The Zika virus is transmitted to people through the bite of an infected mosquito from the Aedes genus — mainly Aedes aegypti in tropical regions but can be found as far north as Georgia and South Carolina in the United States — which is the same mosquito that transmits diseases such as dengue, chikungunya and yellow fever.
Countries and Territories with Active Zika Virus Transmission
The Zika virus disease is usually relatively mild and requires no specific treatment. People sick as a result of being infected with the Zika virus should get plenty of rest; drink plenty of fluids to prevent dehydration; and treat pain and fever with common medicines such as acetaminophen or paracetamol — but not medications such as aspirin, ibuprofen and naproxen.
If symptoms worsen, you are strongly advised to seek medical care and advice.
There is currently no vaccine or official treatment available at this time.
What the World Health Organization Intends to Do
The World Health Organization is supporting countries to control the Zika virus disease through the following steps:
Build the capacity of laboratories to detect the Zika virus
Work with countries to eliminate mosquito populations
Prepare recommendations for the clinical care and monitoring of people diagnosed with the Zika virus infection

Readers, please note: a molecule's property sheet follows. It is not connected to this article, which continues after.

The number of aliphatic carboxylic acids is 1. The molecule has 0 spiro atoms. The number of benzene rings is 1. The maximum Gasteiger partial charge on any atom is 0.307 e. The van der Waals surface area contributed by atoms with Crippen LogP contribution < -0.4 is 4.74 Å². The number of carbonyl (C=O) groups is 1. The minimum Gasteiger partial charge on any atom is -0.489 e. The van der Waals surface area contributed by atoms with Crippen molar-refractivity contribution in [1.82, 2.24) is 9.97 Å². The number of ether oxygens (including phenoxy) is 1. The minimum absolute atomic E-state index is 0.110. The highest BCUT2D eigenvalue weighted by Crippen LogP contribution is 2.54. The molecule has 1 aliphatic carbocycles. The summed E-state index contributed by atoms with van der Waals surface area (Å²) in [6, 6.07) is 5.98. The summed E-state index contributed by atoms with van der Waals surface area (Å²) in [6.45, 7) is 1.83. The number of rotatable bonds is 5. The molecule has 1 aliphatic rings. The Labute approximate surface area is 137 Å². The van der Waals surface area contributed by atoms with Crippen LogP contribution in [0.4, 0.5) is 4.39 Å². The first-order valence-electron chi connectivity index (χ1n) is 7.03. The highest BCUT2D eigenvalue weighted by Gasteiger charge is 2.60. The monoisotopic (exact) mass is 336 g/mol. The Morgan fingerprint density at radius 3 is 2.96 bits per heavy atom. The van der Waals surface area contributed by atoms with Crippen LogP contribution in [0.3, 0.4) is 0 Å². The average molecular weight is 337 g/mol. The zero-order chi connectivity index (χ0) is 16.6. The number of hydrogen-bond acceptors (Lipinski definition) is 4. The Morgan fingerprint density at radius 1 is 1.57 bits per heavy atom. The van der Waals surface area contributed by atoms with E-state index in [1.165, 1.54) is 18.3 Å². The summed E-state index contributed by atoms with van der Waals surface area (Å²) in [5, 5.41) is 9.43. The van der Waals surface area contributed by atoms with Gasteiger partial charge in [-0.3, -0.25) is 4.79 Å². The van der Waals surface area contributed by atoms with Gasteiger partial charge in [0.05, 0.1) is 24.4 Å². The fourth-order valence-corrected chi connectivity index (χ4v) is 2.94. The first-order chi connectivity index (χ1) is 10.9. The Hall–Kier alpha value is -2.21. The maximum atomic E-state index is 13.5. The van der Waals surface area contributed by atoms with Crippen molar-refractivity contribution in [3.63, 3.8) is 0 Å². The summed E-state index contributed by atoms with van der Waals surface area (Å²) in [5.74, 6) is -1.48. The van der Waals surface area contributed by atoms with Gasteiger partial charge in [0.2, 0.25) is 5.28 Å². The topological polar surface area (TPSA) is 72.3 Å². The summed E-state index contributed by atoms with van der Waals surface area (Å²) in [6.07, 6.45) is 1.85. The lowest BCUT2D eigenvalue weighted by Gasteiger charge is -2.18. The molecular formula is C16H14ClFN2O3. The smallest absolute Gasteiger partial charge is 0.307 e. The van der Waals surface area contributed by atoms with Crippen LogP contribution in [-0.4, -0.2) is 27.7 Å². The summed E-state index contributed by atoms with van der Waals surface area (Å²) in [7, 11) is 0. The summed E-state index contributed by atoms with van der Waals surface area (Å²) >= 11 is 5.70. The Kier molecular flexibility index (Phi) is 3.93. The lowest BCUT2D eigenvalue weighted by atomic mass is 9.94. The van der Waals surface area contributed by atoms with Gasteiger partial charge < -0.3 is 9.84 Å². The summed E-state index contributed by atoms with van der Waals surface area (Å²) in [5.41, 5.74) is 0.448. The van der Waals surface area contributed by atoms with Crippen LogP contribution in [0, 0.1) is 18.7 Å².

Define and support priority areas of research into the Zika virus disease and possible complications emanating from it
What You Can Do
“The latest travel advice remained a Level 2 advisory, meaning it concerns only travelers with specific risk factors — in this case, pregnancy”, according to this article written by Catherine Saint Louis of The New York Times. “But Guillain-Barré syndrome, a potentially life-threatening paralysis, has been found in men and women with probable Zika infection in Brazil and French Polynesia.”
It is strongly recommended that you see your healthcare provider if you develop the aforementioned symptoms and have visited an area where Zika is found; and tell your healthcare provider when and where you recently traveled.
The most effective form of prevention is to proactively protect yourself against mosquito bites — in order to both prevent contracting the Zika virus disease and to prevent its spread if you are already infected — with the following steps:
Use insect repellent
Wear clothes — preferably with light colors — which cover as much of your body as possible
Use physical barriers such as screens, closed doors and windows
Sleep under mosquito nets
Empty, clean or cover containers which can hold water — such as buckets, flower pots or tires — so that places where mosquitoes can breed are removed
Young children, sick people and elderly people are three examples of those who may not be able to protect themselves adequately and could use assistance and special attention
The chances of a healthy individual person being adversely affected by the Zika virus seems to be minimal at best — but awareness and proactive prevention are still necessary to mitigate the spread of this virus to other people.
You cannot contract the Zika virus from a person who is infected; but people are the source for spreading the virus — similarly to malaria, as transmission is via mosquito.